A new study from the Jiangsu Provincial Centre for Disease Control and Prevention in China has found that eating raw garlic twice a week can reduce the risk of developing lung cancer by up to 44 percent.
A new study from the Jiangsu Provincial Center for Disease Control and Prevention in China has found that eating raw garlic twice a week can reduce the risk of developing lung cancer by up to 44 percent.
The results of the research even suggested that the risk for smokers developing lung cancer was reduced by 30 percent if they ate enough raw garlic.
Lung cancer is more deadly than other forms of cancer like breast or prostate cancer, but the study claims that garlic consumption can be chemopreventative.
Cancer Control Policy Acting Director Robert Nuttall of the Canadian Cancer Society argued “that it takes many years for lung cancer to develop, and so it’s not entirely clear what the individuals’ garlic consumption was in the past. For lung cancer, the number one thing a person can do is not smoke, and we also know that healthy diets…with combinations of fruits and vegetables, can reduce the risk of cancer, and garlic is one component of that diet.”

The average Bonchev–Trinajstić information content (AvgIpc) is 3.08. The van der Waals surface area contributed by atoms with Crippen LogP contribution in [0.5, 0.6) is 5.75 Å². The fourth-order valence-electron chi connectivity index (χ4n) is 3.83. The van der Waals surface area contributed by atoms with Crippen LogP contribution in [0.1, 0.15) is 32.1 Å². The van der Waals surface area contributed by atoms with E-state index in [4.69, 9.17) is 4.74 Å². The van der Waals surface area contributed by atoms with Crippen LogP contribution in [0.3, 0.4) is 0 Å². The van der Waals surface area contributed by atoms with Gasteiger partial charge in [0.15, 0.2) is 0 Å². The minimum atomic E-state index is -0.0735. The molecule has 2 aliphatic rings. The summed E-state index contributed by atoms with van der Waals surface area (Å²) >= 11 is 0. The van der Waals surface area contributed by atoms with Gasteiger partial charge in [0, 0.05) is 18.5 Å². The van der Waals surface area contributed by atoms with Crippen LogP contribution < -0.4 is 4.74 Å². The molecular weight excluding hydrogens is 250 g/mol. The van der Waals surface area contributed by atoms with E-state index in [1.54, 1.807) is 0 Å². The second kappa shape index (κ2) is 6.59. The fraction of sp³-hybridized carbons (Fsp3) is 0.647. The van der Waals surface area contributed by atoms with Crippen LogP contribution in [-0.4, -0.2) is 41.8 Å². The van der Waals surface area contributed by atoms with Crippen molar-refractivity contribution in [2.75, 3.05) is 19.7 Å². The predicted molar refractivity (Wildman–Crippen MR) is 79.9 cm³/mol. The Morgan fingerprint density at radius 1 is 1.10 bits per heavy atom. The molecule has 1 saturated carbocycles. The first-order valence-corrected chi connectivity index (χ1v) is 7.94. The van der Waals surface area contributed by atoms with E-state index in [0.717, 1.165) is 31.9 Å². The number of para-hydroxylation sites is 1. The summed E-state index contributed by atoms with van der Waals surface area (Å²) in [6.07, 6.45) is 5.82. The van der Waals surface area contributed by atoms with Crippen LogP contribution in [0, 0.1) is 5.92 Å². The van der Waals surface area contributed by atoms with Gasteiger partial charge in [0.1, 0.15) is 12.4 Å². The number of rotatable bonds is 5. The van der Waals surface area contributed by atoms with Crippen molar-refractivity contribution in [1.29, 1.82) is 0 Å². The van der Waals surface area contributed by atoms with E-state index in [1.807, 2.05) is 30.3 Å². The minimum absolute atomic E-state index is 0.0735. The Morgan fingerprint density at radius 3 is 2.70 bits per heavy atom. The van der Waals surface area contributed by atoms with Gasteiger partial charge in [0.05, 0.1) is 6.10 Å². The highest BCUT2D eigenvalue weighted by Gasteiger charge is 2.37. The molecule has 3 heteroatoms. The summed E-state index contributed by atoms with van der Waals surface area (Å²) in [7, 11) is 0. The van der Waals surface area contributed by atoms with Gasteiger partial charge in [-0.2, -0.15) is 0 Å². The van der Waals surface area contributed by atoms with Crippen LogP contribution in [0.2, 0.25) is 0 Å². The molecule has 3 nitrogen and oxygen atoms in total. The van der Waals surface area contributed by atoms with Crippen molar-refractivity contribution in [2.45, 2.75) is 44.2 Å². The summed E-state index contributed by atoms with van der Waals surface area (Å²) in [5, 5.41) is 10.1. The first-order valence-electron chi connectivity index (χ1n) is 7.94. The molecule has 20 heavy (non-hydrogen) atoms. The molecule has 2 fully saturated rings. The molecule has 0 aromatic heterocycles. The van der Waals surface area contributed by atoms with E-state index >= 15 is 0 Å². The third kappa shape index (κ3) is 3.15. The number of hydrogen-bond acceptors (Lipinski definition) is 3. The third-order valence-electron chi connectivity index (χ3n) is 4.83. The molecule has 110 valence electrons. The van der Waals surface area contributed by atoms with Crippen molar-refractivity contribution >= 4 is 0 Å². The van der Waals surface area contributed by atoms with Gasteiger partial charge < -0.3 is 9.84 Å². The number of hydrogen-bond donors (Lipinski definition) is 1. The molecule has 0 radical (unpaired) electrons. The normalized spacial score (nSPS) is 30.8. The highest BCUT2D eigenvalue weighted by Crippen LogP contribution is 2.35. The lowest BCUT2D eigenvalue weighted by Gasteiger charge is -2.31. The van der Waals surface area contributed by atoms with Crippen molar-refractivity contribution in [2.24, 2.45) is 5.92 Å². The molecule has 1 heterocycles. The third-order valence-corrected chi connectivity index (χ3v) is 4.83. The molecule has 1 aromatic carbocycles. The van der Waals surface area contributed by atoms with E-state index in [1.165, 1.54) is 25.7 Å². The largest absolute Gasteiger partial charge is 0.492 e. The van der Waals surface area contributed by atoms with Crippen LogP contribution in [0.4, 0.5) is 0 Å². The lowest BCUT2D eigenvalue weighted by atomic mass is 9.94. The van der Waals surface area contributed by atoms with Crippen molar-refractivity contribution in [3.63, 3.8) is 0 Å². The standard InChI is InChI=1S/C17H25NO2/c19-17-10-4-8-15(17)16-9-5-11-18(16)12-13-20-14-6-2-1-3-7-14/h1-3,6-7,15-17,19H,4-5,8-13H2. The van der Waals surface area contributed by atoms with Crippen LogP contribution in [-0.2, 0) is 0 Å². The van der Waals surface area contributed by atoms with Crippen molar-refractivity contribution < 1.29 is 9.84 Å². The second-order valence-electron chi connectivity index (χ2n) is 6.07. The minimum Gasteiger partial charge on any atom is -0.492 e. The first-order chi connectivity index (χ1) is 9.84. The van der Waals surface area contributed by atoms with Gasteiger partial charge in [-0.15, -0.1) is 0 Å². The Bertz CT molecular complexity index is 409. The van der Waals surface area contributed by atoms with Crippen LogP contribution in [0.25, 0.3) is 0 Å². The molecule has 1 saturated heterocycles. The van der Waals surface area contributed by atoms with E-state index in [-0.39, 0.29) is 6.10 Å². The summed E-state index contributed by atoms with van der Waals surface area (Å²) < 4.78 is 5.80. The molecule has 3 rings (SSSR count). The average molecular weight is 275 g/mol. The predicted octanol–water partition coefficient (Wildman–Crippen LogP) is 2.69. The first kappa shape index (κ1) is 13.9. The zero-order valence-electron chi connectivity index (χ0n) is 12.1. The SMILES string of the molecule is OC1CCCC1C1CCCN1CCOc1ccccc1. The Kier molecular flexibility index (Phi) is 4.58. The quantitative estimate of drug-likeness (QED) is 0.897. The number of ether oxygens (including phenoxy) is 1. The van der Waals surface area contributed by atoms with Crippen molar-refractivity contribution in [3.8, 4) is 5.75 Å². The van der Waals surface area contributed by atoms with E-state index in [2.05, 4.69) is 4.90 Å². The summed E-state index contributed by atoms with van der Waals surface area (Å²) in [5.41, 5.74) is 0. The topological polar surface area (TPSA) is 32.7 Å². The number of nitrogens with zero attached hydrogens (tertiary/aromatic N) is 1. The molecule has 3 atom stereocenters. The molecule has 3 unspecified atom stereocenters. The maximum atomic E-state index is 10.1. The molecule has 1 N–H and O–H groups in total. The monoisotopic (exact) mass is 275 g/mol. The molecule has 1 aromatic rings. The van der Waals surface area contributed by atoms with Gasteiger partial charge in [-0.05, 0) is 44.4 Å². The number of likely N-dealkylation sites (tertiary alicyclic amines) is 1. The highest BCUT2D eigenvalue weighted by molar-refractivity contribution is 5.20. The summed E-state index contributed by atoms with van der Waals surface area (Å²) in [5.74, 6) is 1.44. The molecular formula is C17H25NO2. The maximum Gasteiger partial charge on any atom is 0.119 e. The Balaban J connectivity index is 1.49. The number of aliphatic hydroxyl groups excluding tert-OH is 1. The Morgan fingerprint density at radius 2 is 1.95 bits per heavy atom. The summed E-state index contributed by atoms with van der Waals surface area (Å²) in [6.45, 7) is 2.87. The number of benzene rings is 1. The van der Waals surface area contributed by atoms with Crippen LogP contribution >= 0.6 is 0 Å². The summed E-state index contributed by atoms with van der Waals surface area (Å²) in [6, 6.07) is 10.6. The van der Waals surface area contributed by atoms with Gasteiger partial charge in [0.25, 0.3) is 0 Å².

Risk factors that contribute to the growth of lung cancer include smoking, and being exposed to air pollution or fumes from burning food.